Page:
Many years ago, I was filmed while I taught a variety of lessons. These videos were for no one other than me: a tool enabling me to watch, observe, and reflect on my own practice.
Although nerve-racking, it was fascinating to observe myself in this way; I became much more aware of my tendencies. I remember noticing that there were words I repeated unnecessarily. I also noticed that I often chose the same few students to respond to my questions and that my wait time generally wasn’t long enough. This experience created an opportunity to improve my craft.
As a positive reflection, I remember being surprised by my enthusiasm and energy. I was quite animated with my students and I watched how their enthusiasm and energy mirrored my own.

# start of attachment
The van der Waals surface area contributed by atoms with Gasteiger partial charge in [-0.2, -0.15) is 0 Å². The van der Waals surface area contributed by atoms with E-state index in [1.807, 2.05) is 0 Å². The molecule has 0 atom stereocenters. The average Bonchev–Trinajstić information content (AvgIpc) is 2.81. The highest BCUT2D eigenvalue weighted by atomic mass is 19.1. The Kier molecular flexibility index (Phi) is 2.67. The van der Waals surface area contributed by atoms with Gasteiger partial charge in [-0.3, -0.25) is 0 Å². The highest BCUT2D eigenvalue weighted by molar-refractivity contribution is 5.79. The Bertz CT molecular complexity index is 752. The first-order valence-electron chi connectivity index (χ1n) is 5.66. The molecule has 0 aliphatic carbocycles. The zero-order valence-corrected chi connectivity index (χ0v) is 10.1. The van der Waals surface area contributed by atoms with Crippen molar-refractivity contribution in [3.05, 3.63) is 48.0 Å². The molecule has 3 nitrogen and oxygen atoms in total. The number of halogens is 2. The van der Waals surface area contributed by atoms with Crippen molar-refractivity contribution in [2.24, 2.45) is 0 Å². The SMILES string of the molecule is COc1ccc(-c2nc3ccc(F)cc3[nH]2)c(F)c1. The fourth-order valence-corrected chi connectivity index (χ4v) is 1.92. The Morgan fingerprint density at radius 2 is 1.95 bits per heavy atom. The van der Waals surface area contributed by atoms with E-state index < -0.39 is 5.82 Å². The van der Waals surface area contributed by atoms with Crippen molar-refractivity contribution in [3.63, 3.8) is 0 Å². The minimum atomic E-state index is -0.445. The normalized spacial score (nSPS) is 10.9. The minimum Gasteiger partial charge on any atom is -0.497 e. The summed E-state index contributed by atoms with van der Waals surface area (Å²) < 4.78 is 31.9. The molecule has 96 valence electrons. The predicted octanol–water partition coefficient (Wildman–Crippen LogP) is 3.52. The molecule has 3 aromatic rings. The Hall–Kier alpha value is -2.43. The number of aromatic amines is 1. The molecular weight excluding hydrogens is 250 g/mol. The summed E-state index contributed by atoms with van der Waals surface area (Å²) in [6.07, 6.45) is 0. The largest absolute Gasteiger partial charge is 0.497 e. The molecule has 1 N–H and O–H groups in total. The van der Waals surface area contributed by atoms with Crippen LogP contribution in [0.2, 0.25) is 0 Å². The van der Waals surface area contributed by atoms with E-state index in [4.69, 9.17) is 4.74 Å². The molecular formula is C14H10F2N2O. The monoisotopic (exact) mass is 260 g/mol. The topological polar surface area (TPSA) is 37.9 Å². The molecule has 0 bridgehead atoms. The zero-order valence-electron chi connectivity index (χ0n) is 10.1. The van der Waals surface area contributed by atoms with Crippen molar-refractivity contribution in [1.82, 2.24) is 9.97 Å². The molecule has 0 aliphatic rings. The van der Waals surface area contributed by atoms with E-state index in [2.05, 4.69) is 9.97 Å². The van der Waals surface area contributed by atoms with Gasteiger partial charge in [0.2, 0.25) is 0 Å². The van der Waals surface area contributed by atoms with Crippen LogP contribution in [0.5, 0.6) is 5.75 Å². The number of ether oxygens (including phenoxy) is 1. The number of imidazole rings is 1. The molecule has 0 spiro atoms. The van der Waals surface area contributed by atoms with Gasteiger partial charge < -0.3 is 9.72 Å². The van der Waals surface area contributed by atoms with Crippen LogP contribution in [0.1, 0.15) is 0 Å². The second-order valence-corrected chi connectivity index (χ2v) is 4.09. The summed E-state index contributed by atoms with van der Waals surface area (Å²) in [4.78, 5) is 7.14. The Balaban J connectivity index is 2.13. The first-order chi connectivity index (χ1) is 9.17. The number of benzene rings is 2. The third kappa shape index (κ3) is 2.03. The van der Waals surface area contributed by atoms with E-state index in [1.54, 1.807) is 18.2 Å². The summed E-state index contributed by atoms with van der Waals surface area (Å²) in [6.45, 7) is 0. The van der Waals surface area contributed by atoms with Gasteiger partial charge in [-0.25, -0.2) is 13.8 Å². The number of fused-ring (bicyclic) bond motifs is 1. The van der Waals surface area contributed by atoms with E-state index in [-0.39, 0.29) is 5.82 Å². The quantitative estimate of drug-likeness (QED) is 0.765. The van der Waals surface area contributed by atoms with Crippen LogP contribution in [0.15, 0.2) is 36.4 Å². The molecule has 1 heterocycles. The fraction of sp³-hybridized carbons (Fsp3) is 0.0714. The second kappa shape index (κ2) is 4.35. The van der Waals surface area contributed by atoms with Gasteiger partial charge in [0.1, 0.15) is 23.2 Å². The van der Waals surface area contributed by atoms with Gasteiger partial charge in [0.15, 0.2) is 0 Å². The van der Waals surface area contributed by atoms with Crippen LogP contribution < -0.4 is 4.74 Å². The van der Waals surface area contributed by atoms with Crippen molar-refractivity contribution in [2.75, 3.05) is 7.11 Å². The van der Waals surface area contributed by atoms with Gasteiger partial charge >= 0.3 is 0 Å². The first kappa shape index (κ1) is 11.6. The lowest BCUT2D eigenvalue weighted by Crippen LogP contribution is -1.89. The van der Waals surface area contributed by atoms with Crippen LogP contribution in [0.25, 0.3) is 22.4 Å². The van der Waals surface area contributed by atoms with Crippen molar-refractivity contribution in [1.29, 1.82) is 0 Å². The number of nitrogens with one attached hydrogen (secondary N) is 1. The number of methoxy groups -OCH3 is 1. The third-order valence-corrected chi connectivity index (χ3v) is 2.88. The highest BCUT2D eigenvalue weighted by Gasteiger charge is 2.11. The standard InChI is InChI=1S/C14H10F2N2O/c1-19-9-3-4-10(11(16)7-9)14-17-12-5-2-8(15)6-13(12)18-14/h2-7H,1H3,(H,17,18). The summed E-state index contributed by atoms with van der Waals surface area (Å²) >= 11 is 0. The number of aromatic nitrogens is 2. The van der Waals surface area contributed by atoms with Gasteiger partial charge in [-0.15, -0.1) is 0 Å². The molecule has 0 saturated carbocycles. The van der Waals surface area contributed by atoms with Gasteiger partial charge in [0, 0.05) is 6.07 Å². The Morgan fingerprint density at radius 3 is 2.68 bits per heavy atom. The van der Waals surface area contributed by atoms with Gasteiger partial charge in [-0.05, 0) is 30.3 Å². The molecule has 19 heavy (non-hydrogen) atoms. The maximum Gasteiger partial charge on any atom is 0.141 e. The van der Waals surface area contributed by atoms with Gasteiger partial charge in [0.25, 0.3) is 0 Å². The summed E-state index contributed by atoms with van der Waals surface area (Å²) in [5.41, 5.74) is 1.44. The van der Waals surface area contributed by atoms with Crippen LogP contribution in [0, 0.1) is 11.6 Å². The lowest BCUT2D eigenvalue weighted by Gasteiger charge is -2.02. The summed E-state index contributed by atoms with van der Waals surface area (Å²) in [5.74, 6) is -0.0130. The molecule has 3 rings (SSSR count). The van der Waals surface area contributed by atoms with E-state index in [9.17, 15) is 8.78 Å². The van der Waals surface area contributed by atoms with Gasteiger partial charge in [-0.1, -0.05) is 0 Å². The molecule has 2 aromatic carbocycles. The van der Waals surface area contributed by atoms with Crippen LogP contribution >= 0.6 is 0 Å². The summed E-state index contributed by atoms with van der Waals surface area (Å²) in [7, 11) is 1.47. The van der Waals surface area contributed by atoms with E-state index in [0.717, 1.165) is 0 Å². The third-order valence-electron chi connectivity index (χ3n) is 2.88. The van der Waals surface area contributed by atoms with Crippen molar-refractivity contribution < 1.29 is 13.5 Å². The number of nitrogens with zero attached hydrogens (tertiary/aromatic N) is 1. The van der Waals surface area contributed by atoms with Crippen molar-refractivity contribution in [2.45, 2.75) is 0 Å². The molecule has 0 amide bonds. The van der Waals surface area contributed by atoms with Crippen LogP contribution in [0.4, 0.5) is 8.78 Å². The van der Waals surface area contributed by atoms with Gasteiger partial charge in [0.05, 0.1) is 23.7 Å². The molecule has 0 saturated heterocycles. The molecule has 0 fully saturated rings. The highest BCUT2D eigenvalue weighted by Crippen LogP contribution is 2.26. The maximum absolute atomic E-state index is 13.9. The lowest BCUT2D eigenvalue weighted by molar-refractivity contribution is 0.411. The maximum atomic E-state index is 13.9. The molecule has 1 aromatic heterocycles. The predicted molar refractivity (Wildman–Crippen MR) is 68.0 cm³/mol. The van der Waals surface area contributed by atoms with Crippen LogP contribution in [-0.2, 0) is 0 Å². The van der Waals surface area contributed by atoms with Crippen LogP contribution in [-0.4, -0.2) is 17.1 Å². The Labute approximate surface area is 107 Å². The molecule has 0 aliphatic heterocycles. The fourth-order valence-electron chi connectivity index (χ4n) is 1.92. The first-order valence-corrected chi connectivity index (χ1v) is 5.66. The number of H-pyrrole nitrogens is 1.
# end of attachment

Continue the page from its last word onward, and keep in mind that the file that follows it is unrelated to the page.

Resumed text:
Since then, I have noticed this tendency in other classrooms as well. Teachers enthusiastic about teaching tend to create students enthusiastic about learning. Teachers who dwell on the negative unintentionally invite more negative behaviour. Teachers who remain calm encourage the same in their students.
We cannot control which students are in our classrooms. And of course, there will always be students whose behaviour is more challenging than the norm. We can choose to be negative, frustrated, and apathetic. Or, we can choose to be positive, enthusiastic, and calm. Our energy and demeanour in the classroom most certainly affects the way our students feel.
The choice is yours. As Carl Buechner once said, “They may forget what you said, but they will never forget how you made them feel.”